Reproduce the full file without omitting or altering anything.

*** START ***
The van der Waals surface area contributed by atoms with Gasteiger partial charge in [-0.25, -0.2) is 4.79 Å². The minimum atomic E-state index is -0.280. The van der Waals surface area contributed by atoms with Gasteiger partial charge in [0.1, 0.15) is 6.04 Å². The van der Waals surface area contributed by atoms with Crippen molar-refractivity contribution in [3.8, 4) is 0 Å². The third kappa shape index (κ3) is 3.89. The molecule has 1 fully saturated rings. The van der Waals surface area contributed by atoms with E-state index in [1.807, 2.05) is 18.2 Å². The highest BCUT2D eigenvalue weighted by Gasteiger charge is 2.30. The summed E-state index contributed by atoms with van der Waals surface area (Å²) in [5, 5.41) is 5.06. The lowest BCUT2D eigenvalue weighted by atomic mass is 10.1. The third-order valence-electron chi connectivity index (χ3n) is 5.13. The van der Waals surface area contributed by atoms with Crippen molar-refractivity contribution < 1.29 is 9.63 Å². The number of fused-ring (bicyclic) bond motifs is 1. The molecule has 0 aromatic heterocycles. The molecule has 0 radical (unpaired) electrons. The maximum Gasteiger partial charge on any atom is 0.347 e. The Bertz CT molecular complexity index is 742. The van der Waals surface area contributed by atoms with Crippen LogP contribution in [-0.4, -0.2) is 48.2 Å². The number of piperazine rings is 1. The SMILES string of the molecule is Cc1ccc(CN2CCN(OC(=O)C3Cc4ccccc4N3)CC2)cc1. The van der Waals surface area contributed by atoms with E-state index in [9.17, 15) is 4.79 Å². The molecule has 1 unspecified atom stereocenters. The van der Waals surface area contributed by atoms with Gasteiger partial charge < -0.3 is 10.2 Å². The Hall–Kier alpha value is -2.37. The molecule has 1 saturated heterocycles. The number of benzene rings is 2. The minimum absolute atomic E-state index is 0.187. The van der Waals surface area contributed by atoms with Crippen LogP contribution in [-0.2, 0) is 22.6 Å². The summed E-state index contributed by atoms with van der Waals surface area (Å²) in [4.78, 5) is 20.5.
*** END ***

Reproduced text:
The van der Waals surface area contributed by atoms with Gasteiger partial charge in [-0.25, -0.2) is 4.79 Å². The minimum atomic E-state index is -0.280. The van der Waals surface area contributed by atoms with Gasteiger partial charge in [0.1, 0.15) is 6.04 Å². The van der Waals surface area contributed by atoms with Crippen molar-refractivity contribution in [3.8, 4) is 0 Å². The third kappa shape index (κ3) is 3.89. The molecule has 1 fully saturated rings. The van der Waals surface area contributed by atoms with E-state index in [1.807, 2.05) is 18.2 Å². The highest BCUT2D eigenvalue weighted by Gasteiger charge is 2.30. The summed E-state index contributed by atoms with van der Waals surface area (Å²) in [5, 5.41) is 5.06. The lowest BCUT2D eigenvalue weighted by atomic mass is 10.1. The third-order valence-electron chi connectivity index (χ3n) is 5.13. The van der Waals surface area contributed by atoms with Crippen molar-refractivity contribution < 1.29 is 9.63 Å². The number of fused-ring (bicyclic) bond motifs is 1. The molecule has 0 aromatic heterocycles. The molecule has 0 radical (unpaired) electrons. The maximum Gasteiger partial charge on any atom is 0.347 e. The Bertz CT molecular complexity index is 742. The van der Waals surface area contributed by atoms with Crippen LogP contribution in [-0.4, -0.2) is 48.2 Å². The number of piperazine rings is 1. The SMILES string of the molecule is Cc1ccc(CN2CCN(OC(=O)C3Cc4ccccc4N3)CC2)cc1. The van der Waals surface area contributed by atoms with E-state index in [9.17, 15) is 4.79 Å². The molecule has 1 unspecified atom stereocenters. The van der Waals surface area contributed by atoms with Gasteiger partial charge < -0.3 is 10.2 Å². The Hall–Kier alpha value is -2.37. The molecule has 1 saturated heterocycles. The number of benzene rings is 2. The minimum absolute atomic E-state index is 0.187. The van der Waals surface area contributed by atoms with Crippen LogP contribution in [-0.2, 0) is 22.6 Å². The summed E-state index contributed by atoms with van der Waals surface area (Å²) in [4.78, 5) is 20.5.